Coaches are widely accepted in certain parts of our society: think athletes, politicians and leaders of large companies. They often have coaches, mentors and advisors by their side guiding them on their journey to become better versions of themselves, and ultimately making them more successful at what they do.
Yet, up until recently, in other parts of the working world people didn’t speak as openly about the need to regularly work on themselves with the support of a professional coach. But let’s be really honest for a second — even when we are at our most successful, isn’t there ALWAYS something about ourselves we could probably work on and improve?
“Intentional change” is a process that involves picturing your ideal self, understanding your current real self, creating a roadmap for getting from one to the other, and implementing that plan through the practice of new behaviors.
Coaches guide you through this process using powerful questioning, holding up a mirror and holding you accountable. They are facilitators of learning and self-improvement by helping you to see yourself and practice doing something different.
Having a coach is no sign of weakness. Personalized coaching is one of the most effective methods of personal development because it’s the only way that ensures long-term behavioral change and the transfer of knowledge. I’ve learned that these skills are essential to becoming a successful and confident leader. And as Bill Gates already said, Everyone needs a coach!
You have a lot on your plate. It’s hard to simultaneously build and scale a successful company while also being a motivational leader. You wear many hats and bear a lot of responsibility, both for your business and your team. So it makes sense to have a coach in your corner who can hold up a mirror and shine a light on those areas that need a little improvement. The coach will be there to support you when you need it most, encourage you, help you get clarity and clear any hurdles to get where you want to go.
Numerous studies have found coaching to have positive effects, such as increased goal attainment, resilience, retention, engagement, motivation, workplace well-being and overall improved performance. It is also known to reduce depression and stress. Additionally, it can increase one’s self-confidence and personal insight, build management skills and help deal with organizational change. Trust us, it will be worth the time, energy and money.
You may regularly turn to your investors, your board, your startup’s management team, or family and friends for advice. Coaches are different. A coach is independent and will dare to ask you critical questions that others cannot or don’t have the authority to. They are impartial and don’t have skin in the game. You can be open and honest with a coach and they will help you see any blind spots in a straightforward and respectful way.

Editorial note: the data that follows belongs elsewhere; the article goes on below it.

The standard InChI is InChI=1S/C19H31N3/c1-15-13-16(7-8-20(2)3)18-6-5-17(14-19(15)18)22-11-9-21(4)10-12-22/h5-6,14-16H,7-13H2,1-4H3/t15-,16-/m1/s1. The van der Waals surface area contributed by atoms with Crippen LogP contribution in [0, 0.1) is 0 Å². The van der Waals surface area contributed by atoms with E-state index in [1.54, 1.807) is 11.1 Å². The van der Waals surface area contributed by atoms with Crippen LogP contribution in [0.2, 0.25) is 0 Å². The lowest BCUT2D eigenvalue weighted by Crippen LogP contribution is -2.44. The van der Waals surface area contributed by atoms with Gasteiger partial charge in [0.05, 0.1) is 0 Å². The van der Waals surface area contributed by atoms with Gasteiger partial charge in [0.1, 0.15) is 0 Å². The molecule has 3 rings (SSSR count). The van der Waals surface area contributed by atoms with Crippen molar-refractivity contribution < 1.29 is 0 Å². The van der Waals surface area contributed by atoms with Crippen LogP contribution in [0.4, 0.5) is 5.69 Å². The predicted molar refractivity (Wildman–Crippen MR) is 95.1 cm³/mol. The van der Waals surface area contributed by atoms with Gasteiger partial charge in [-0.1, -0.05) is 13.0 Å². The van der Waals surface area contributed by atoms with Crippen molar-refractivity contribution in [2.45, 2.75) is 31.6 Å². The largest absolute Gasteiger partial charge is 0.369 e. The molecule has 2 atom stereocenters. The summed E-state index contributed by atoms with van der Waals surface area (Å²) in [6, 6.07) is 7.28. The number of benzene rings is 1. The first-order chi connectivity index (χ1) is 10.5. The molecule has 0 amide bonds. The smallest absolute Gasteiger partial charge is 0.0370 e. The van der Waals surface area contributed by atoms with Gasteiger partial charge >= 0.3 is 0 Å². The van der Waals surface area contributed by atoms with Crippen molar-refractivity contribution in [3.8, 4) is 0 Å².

By understanding yourself and being self-aware, you can better understand your surroundings and the impact you have on your team. A coach can help you try out new leadership strategies or help you make difficult decisions, which will ultimately make you a better team lead. Especially first-time founders, who have possibly not been in a leadership position previously, get thrown into the deep end of the pool. A coach can help you become the leader your team needs you to be.
If you want to promote a learning culture in your startup in which people continuously learn, try to better themselves, and become more skilled at what they do, then you need to set an example. If you show them that you are making self-improvement a priority by investing the necessary time and energy, then they will be all the more likely to do the same. In the end, the whole organization will benefit.
Ask yourself whether you are willing to commit to the process. You are always busy, so are you willing to prioritize your needs for a change? If not now, then when? Here are a few thoughts on how do you choose a coach:
Start by asking yourself why you want a coach. What is the challenge you want to work on? What will it be like if you choose to do nothing? It’s OK to have only a vague idea at this stage, the coach will help you get more specific. Then engage with a qualified coach who has a proven track record for solving the challenge you face.
Always have a discovery (or so-called chemistry) call to learn about the coach and their approach. Pick a coach you trust but also one who will ask the hard questions and hold you accountable, not just someone you “get on” with best. Coaches are used to having these no-obligation-calls and are happy to answer any question you have.
Our Speedinvest People team is connected to a network of trusted coaches. Reach out to us via LinkedIn if you’d like to find out more about professional coaching, or maybe even get a recommendation for one of your own. Good luck on your journey!